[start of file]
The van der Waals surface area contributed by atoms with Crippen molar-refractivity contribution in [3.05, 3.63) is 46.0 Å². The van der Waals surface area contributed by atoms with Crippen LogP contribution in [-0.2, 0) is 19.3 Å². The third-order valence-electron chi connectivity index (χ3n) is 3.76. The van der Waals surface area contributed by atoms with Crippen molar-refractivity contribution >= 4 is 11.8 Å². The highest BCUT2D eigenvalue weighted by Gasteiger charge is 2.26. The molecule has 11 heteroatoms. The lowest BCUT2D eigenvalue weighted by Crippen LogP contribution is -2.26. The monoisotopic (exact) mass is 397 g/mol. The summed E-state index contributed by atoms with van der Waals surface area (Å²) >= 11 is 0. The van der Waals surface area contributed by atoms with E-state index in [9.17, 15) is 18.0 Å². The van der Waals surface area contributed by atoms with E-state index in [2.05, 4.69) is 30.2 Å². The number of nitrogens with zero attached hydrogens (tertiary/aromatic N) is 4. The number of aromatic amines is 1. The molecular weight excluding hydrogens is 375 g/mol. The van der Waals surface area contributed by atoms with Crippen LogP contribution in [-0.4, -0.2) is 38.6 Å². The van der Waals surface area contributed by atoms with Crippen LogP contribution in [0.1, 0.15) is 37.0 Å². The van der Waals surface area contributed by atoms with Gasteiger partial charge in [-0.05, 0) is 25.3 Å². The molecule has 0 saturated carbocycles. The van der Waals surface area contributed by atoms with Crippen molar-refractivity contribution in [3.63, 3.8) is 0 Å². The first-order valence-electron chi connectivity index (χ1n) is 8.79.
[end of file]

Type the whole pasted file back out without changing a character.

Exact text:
The van der Waals surface area contributed by atoms with Crippen molar-refractivity contribution in [3.05, 3.63) is 46.0 Å². The van der Waals surface area contributed by atoms with Crippen LogP contribution in [-0.2, 0) is 19.3 Å². The third-order valence-electron chi connectivity index (χ3n) is 3.76. The van der Waals surface area contributed by atoms with Crippen molar-refractivity contribution >= 4 is 11.8 Å². The highest BCUT2D eigenvalue weighted by Gasteiger charge is 2.26. The molecule has 11 heteroatoms. The lowest BCUT2D eigenvalue weighted by Crippen LogP contribution is -2.26. The monoisotopic (exact) mass is 397 g/mol. The summed E-state index contributed by atoms with van der Waals surface area (Å²) >= 11 is 0. The van der Waals surface area contributed by atoms with E-state index in [9.17, 15) is 18.0 Å². The van der Waals surface area contributed by atoms with E-state index in [2.05, 4.69) is 30.2 Å². The number of nitrogens with zero attached hydrogens (tertiary/aromatic N) is 4. The number of aromatic amines is 1. The molecular weight excluding hydrogens is 375 g/mol. The van der Waals surface area contributed by atoms with Crippen LogP contribution in [-0.4, -0.2) is 38.6 Å². The van der Waals surface area contributed by atoms with Crippen LogP contribution in [0.1, 0.15) is 37.0 Å². The van der Waals surface area contributed by atoms with Gasteiger partial charge in [-0.05, 0) is 25.3 Å². The molecule has 0 saturated carbocycles. The van der Waals surface area contributed by atoms with Crippen molar-refractivity contribution in [3.63, 3.8) is 0 Å². The first-order valence-electron chi connectivity index (χ1n) is 8.79.